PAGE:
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An Outlook on Indian Textile Sector

Indian textiles industry is a well-established with showing strong features and a bright future. In fact, the country is the second biggest textiles manufacturer worldwide, right after China. Similar force is demonstrated in the cotton production and consumption trend where India ranks just after China and USA. The textiles manufacturing business is a pioneer activity in the Indian manufacturing sector and it has a primordial importance in the economic life of the country, which is still predominantly based on the agro-alimentary sector. Employing around 35 million people, textiles industry stands as a major foreign currency revenue generator and further proves it in its 14% share of industrial production and the 16% of export revenues it generated.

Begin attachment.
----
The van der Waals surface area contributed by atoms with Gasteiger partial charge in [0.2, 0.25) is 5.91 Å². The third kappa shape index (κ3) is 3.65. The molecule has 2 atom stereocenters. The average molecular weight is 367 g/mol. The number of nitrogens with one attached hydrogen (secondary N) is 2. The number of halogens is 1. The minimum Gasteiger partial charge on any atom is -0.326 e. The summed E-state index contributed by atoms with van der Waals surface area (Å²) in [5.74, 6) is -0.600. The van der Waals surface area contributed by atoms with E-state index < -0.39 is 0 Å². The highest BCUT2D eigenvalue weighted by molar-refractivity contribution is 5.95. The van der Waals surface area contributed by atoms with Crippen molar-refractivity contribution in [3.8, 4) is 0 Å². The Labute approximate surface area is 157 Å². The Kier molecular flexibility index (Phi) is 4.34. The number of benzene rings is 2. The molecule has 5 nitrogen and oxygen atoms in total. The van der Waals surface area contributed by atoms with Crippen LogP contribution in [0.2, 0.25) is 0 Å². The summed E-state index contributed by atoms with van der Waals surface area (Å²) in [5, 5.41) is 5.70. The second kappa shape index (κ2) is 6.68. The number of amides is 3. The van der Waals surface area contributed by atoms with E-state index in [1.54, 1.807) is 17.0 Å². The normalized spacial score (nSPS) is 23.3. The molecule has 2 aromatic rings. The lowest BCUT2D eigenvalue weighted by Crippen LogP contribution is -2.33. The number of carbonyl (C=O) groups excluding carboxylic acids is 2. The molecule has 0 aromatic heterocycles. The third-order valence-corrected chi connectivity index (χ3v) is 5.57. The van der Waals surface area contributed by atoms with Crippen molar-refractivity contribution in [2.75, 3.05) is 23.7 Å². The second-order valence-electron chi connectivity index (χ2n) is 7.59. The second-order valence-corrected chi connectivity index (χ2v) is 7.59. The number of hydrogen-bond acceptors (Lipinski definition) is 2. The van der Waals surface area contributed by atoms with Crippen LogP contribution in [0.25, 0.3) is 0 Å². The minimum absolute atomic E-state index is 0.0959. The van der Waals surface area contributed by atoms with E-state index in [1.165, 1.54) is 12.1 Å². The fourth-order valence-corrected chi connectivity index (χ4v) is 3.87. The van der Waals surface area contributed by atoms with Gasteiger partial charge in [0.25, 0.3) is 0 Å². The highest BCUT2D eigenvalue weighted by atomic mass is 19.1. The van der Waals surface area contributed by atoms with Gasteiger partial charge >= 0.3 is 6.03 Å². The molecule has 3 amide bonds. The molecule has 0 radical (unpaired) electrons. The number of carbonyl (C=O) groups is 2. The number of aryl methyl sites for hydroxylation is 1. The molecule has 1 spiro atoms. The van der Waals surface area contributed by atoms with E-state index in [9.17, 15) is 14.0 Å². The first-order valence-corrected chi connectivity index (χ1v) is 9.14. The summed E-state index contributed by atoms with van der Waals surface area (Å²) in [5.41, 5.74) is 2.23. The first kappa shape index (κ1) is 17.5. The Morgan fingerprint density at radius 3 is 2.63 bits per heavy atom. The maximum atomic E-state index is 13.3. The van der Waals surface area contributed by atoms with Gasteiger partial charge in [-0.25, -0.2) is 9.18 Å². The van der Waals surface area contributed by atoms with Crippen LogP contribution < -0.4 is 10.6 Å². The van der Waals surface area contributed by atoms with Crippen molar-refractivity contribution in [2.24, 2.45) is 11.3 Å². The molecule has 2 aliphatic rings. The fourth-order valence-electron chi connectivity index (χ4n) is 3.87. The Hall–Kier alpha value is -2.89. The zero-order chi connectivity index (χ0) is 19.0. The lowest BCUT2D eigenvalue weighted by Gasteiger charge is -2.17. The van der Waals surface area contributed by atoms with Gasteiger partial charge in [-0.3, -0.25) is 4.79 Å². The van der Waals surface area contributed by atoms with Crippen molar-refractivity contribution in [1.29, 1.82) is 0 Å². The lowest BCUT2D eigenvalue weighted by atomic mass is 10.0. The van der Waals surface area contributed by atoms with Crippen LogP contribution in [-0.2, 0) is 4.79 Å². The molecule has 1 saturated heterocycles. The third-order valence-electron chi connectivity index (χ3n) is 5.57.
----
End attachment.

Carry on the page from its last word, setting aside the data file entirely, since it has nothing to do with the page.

Textiles industry is not limited to manufacture and export of garments. The success of Indian textiles lies in effective vertical integrations policies which have helped operators in taming the processes which while lying beyond simple manufacturing exercise do have a serious impact on it, for example, raw material treatment. Thus, cotton, jute, silk or wool and even synthetic material are also produced by this industry to complement and strengthen the garments manufacturing industry. Almost one quarter of the world's spindle activities is hosted in India, again positioning itself just after China. Looming is another important element that accounts for significant activity in this industry; in fact, it takes an impressive 61% share including handlooms. The country is also significant textiles fiber and yarn manufacturer on the world scene, taking on its own a 12% share of the world's production volume. India ranks on the second place as regards in production of silk and cellulose fiber and yarn whilst standing on the fifth position when it comes to synthetic fiber and yarn.